What if it happens on Election Day, another botnet-launched attack that darkens large parts of the Internet?
Think of it as a potential sequel to the mid-October incident, when unknown hackers used Internet-connected printers, cameras, routers, and DVRs to disrupt Internet traffic for the better part of the day. Only this time, they’d be trying to damage the technology — and integrity — of the US election.
The good news is that even if the Internet goes down on Nov. 8, your vote will still count. Few states use computer-based voting machines, and even those machines aren’t online.
It’s everything else that becomes a problem: confirming voters’ eligibility, organizing get-out-the-vote efforts, and providing results to the media and the world.
And with one candidate already calling the election rigged, any kinks are likely to spark rumor and conspiracy, undermining faith in the process and threatening the orderly transfer of power.
Let’s break the system down piece by piece to get a sense of where the vulnerabilities lie and how an Internet failure might wreak its damage.
When it comes to the act of voting, there’s actually little risk. In most parts of the county, you’ll just go about your regular business, filling in bubbles or flipping switches on a mechanical voting machine. True, some states do use computer-based voting machines, sort of like an ATM, but even they are kept offline, with no need for input from a cloud.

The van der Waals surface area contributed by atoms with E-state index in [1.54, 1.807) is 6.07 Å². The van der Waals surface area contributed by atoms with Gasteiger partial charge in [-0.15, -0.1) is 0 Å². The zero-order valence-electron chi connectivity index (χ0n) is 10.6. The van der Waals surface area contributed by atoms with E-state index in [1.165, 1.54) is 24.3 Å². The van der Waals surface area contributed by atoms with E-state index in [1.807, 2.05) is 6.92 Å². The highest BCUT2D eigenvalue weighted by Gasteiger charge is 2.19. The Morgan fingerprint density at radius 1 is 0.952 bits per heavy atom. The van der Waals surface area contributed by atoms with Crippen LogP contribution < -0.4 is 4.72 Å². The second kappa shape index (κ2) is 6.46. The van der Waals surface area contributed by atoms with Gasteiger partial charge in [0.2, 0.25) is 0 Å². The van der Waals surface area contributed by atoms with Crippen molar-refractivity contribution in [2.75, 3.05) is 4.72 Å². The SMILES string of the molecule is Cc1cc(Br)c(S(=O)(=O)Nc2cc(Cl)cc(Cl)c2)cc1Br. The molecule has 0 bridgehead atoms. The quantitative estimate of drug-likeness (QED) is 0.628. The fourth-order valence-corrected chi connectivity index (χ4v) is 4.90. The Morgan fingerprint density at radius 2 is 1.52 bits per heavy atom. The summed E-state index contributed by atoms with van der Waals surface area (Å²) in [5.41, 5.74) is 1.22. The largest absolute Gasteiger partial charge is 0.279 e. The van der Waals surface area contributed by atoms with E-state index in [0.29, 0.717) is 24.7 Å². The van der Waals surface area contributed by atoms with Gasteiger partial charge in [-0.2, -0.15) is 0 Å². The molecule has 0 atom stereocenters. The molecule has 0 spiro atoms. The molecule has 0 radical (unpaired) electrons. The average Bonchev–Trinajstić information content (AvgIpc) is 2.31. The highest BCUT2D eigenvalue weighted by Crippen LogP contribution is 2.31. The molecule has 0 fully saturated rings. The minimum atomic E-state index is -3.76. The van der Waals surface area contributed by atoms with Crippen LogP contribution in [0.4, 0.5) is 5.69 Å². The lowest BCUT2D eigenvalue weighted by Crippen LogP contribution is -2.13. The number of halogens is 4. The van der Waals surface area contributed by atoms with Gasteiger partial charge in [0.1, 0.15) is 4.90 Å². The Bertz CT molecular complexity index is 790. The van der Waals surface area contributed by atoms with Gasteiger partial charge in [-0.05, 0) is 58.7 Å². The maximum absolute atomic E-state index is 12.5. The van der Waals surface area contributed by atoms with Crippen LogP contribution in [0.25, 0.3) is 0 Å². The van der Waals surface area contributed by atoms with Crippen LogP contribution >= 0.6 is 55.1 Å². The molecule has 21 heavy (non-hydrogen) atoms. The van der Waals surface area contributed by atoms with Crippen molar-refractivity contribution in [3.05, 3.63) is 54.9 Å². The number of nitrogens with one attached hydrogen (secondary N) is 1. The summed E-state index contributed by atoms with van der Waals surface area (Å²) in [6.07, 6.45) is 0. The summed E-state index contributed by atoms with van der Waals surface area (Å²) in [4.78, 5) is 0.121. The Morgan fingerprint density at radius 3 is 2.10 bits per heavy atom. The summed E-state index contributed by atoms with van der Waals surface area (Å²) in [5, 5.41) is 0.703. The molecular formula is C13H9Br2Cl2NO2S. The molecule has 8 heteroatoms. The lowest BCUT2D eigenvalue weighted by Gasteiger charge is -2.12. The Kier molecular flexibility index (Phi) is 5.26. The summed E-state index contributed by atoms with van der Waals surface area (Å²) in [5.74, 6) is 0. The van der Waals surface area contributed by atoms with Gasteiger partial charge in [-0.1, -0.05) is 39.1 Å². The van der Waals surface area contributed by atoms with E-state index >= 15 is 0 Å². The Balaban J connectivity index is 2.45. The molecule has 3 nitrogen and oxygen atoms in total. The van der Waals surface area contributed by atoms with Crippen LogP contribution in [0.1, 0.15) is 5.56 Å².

Same goes for the next step in the process: vote tabulation. The devices used to read your bubbles and collate results tend to be old-fashioned; they are either kept offline for security purposes or sometimes pre-date the online revolution.
Elsewhere, though, things get a little stickier. Generally the first thing you do when you enter a polling place is share your name and address, so that a local volunteer can make sure you’re rightly registered and eligible to vote. Time was, those volunteers just looked you up in a physical book of names and addresses. But increasingly they’re using tablets, laptops, and other electronic poll books. In Massachusetts, Secretary of State William Galvin has recommended e-poll-books for big cities, but uptake remains slow.
MIT professor Charles Stewart III suggested to me that in some precincts these e-poll-books might rely on the Internet to check information against a central database. No access, no confirmation. This is especially a concern in states that offer same-day registration, since they need Internet access to pass your information up the chain and get you registered.
Generally speaking, these sorts of problems shouldn’t affect your vote. Even if a downed Internet makes it hard to confirm your eligibility, you can still fill out a provisional ballot which will get counted when the Internet rebounds.
And yet, this could easily gum up the works, meaning long lines, greater confusion, and the growing likelihood that some voters will just give up and head home. And while polling places might compensate by staying open late, that open-doors message might not spread as far without the Internet.